Who is building and innovating alternatives to the dominant approaches of the ‘data economy’ and what do they need to succeed? Mozilla’s Data Futures Lab launched this month to answer these questions (and more) through research, convenings and investments in prototypes that center data as a potential source of empowerment for justice and equity and seek to challenge the dominant paradigms that have been normalized through big tech and venture capital.
Today, I’m excited to announce the latest in a series of research papers for the Data Futures Lab by Mozilla Insights that maps and explains a growing ecosystem for what we call ‘alternative data governance’ initiatives. It’s called “What helps? Understanding Needs and the Ecosystem for Support” and was written by Katya Abazajian with Bex Hong Hurwitz as a lead contributor among dozens of Mozilla staff, fellows and allies who helped review.
For this research, we assembled a library of 114 “supporting entities'' who encourage innovation through funding, research, community building and more. To better understand the needs of the field, we also conducted more than 20 interviews with people who either represent supporting entities or are “builders'' of initiatives themselves. We asked how they see themselves, the field, and the needs of who they intend to serve.
The paper concludes with a series of recommendations for what the Data Futures Lab should do to support the field. Here are the three main takeaways:
- That the Lab should support the development of rules and practices for safe experimentation with data to minimize risk for harm.
- That it should fund those who build “shared infrastructure” (like data schemas, open tech infrastructure, open privacy tools, legal templates) to support an open innovation environment.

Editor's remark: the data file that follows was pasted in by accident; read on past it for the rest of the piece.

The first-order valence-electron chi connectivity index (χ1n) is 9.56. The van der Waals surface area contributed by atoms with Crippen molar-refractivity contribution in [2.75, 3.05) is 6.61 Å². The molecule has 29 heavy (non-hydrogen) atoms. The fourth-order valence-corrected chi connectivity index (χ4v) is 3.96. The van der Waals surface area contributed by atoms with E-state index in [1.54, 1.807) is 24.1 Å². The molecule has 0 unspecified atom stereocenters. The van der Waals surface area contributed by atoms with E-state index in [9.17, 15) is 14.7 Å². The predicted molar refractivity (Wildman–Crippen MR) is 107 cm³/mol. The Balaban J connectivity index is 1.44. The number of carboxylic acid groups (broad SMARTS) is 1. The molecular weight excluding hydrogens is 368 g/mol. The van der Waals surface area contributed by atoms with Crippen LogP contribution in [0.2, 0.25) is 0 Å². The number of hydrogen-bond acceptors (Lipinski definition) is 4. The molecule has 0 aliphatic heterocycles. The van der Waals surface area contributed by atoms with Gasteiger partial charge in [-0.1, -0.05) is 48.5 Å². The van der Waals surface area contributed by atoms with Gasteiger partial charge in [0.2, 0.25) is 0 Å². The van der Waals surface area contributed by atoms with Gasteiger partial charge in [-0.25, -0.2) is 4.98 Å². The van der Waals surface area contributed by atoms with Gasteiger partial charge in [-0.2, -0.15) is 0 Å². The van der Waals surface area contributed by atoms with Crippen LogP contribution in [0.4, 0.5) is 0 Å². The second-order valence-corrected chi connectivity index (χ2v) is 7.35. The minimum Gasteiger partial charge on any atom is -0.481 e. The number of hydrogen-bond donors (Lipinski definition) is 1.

- That indigenous-owned and local initiatives should be kept in focus to gain deeper insights on what diverse perspectives bring to bear on data futures.
We cannot emphasize enough how new this field is and how emergent many concepts and terms like data trusts, data cooperatives or data stewardship still are. Indeed, many people interviewed for this research said they wish for stronger language to define their own work, more connections with others, and support from allies navigating sustainability challenges ahead.
Considering the vast support systems that exist for extractive data governance models buoyed by venture capital funds, business accelerators and laws that have adapted in their favor, we urgently need to build up and invest in an ecosystem capable of generating robust counter-propositions.
Our previous research, published as a collection called Data for Empowerment, has explored what alternative approaches to data governance in literature, who is building them in practice (and where in the world) and what could go wrong despite the best intentions. For greater clarity, at least around our own use of terms, we are also publishing a new glossary today.
Aside from informing the work of the Data Futures Lab, our hope is that we may also offer an entry point for builders who are new to these topics and wish to engage with the ideas. If you know someone who is eager to explore alternatives, please tell them about the Lab. There is much to debate and prototype, and we need people to approach this from many angles.